Net Neutrality is an issue that can affect every internet user, and the fight to preserve Net Neutrality presses on. Stakeholders on all sides are making their arguments. They are petitioning their case to the government, and the public. On one side you have advocacy groups, content publishers, and other supporters. These groups are working to keep, and even strengthen, Net Neutrality rules. The other side consists mostly of large corporations. Many of whom control the networks that deliver internet content to users. Many of these companies also offer their own content to users. In addition, the Government is signaling that it is on the side of the ISPs. Therefore, it is increasingly urgent for supporters of Net Neutrality to mobilize.

A brief explanation of Net Neutrality

Net Neutrality is the idea that ISPs must treat all information transiting their networks as equal. Net Neutrality ensures that all content providers, can freely deliver their content to end users. This does not mean free internet service for content providers. Rather, online content providers pay charges for access to the internet. This is similar to the way that users pay for internet service. Therefore, content publishers have already paid for access. Net Neutrality means that they don’t have to pay again.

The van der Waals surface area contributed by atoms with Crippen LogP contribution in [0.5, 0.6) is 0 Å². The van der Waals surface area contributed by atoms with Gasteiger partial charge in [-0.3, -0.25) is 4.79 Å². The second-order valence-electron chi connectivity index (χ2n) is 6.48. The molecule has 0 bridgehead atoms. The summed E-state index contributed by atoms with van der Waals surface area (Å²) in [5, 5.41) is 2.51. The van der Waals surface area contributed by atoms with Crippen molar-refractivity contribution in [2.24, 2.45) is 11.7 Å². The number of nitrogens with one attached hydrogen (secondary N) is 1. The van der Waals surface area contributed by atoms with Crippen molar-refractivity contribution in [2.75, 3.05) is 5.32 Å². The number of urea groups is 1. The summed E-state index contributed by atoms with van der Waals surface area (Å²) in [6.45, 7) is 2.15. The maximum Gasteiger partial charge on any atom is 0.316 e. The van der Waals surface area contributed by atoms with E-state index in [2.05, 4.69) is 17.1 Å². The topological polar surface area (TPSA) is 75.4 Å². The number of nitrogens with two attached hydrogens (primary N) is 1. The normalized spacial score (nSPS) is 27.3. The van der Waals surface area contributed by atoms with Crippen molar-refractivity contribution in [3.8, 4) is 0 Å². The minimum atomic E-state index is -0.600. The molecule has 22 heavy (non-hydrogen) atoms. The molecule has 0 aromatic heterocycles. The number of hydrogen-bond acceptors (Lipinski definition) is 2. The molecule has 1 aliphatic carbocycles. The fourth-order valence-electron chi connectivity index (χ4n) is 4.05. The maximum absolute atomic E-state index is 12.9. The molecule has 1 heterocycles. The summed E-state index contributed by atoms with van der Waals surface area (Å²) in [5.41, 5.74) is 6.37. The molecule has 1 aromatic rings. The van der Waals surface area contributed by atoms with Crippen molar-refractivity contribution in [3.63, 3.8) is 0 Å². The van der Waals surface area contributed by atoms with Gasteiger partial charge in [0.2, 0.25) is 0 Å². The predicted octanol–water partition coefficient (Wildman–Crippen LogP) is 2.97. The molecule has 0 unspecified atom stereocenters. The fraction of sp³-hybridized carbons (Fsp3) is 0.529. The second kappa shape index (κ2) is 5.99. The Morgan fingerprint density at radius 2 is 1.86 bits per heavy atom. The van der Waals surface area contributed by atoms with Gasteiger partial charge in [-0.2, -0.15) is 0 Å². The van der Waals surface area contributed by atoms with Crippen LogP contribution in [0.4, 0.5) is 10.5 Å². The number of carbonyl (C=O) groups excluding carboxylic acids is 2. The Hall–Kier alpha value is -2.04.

The concept of neutrality is not new. Think about the phone companies with Plain Old Telephone Service, or POTS. Let’s say you have a landline provided by one company. You can make and receive calls to or from any other landline, even one from another provider. Neither company hampers service because you have a different provider, as this is illegal. Telephone companies are  “Common Carriers”, regulated under title II of the Communications Act of 1934.

The reasoning behind this is that telephone service is a vital service. It is in the public interest that there not be unreasonable barriers to access. As recent as 2015, the FCC saw the similarities. They recognized the importance of the internet, and of keeping it open. They took actions to classify ISPs as “Common Carriers.” This essentially codified a form of Net Neutrality in FCC regulations.

The arguments against Net Neutrality